NEW YORK – Following the completion of a $16 million Series A financing round earlier this week, startup NephroSant now expects to launch its Qsant kidney transplant rejection prediction assay as a laboratory-developed test (LDT) at selected sites this spring.
The firm will also use the funding to develop updated versions of the assay that will include additional biomarkers for different disease indications.
NephroSant was initially launched in 2017 as a spinout from the University of California, San Francisco as KIT Bio before rebranding in 2019 and had originally planned to launch its test last year. Minnie Sarwal, NephroSant cofounder and UCSF professor of surgery, said that the firm has signed agreements with undisclosed commercial groups and kidney transplant registries across the US that will serve as its initial customers.
"We are deliberately rolling the test out to fewer sites initially before we expand nationally by the end of the year," Sarwal said. "We will work with tertiary transplant programs and key opinion leaders who understand the accuracy and clinical utility of the assay for proactive patient management."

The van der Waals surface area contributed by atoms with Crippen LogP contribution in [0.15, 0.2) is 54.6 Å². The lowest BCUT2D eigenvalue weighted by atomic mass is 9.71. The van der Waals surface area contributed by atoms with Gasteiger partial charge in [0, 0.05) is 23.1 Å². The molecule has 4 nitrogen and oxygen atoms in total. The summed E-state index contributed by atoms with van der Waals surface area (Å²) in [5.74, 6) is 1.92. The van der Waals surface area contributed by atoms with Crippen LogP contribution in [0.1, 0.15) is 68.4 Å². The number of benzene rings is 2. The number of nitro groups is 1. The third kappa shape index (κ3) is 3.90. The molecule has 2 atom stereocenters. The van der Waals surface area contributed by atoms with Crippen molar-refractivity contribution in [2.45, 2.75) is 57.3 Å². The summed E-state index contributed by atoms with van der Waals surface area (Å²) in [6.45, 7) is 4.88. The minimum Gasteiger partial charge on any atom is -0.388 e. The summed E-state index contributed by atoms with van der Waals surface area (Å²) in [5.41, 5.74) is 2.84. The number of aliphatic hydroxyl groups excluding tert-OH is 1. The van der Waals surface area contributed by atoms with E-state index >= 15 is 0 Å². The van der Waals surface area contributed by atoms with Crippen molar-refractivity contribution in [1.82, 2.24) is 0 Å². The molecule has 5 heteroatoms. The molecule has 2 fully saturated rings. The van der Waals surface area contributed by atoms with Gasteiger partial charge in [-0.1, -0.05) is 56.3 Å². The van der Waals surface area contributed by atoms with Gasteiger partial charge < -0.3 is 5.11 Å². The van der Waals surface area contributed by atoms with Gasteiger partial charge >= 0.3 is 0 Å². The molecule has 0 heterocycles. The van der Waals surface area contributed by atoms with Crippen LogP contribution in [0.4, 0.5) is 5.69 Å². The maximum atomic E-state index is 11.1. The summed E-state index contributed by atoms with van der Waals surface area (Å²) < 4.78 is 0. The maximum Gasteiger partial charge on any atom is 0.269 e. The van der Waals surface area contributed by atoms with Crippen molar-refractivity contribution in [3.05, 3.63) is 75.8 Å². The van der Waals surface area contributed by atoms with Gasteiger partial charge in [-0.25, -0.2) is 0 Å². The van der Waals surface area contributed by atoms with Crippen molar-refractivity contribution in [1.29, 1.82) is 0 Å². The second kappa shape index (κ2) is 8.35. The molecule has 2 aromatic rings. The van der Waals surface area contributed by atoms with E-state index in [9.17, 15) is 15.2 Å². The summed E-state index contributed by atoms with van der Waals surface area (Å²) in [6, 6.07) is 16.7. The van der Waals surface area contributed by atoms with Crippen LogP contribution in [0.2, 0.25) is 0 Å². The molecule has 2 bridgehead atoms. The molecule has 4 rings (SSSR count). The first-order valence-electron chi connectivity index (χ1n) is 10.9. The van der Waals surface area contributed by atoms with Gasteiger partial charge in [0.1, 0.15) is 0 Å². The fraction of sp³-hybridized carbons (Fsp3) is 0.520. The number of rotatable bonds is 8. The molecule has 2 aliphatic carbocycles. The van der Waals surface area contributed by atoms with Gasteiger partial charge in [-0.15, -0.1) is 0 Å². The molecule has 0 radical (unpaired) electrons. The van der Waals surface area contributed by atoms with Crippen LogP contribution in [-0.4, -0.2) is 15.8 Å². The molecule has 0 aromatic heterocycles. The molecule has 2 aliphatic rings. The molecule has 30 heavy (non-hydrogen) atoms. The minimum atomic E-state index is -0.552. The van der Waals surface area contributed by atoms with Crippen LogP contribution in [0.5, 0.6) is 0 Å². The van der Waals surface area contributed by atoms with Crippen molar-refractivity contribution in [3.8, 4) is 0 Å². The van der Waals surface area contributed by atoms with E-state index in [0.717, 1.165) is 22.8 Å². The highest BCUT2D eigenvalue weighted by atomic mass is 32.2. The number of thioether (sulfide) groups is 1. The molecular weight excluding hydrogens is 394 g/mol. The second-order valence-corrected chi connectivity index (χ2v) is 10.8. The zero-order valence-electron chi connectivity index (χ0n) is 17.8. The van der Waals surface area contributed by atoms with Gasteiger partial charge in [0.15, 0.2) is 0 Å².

The test, renamed "Qsant" from "Qisant" for easier pronunciation, analyzes six biomarkers from 4 ml of a patient's urine sample: the protein clusterin, the metabolite creatinine, the amount of cell-free DNA (cfDNA), the fraction of methylated cfDNA, the inflammation marker CXCL10, and the amount of total protein.
Qsant uses these measurements, which include a proprietary method for measuring cfDNA in urine, to generate a composite urine score (Q score) ranging from 1 to 100 to detect acute renal transplant rejection and estimate rejection risk.
After a transplant center orders the Qsant LDT, NephroSant sends a collection kit to the patient's home. The patient then returns the kit to NephroSant's CLIA-certified, CAP-accredited lab in San Francisco, where the firm's technicians run the Qsant assay. Nephrosant then sends a report to the transplant center, which includes scores for kidney transplant rejection risk and the intensity of rejection.
Once a sample arrives at NephroSant's lab in San Francisco, Sarwal said, the Qsant assay can produce a report in two to three days.
In 2020, Sarwal's team published research on the development and clinical validation of Qsant, as well as its sensitivity and specificity for the routine monitoring of renal allograft status. Last March, it described the initial performance of the assay in a study published in Science Translational Medicine. In a study published last July in the Journal of Clinical Medicine, the group found that the test had a sensitivity of 96 percent and specificity of 99 percent using a Q composite cutoff score of 32 (which Sarwal said maximizes the two values). She also noted that the firm has completed prospective trials, results of which it expects to publish in 2022.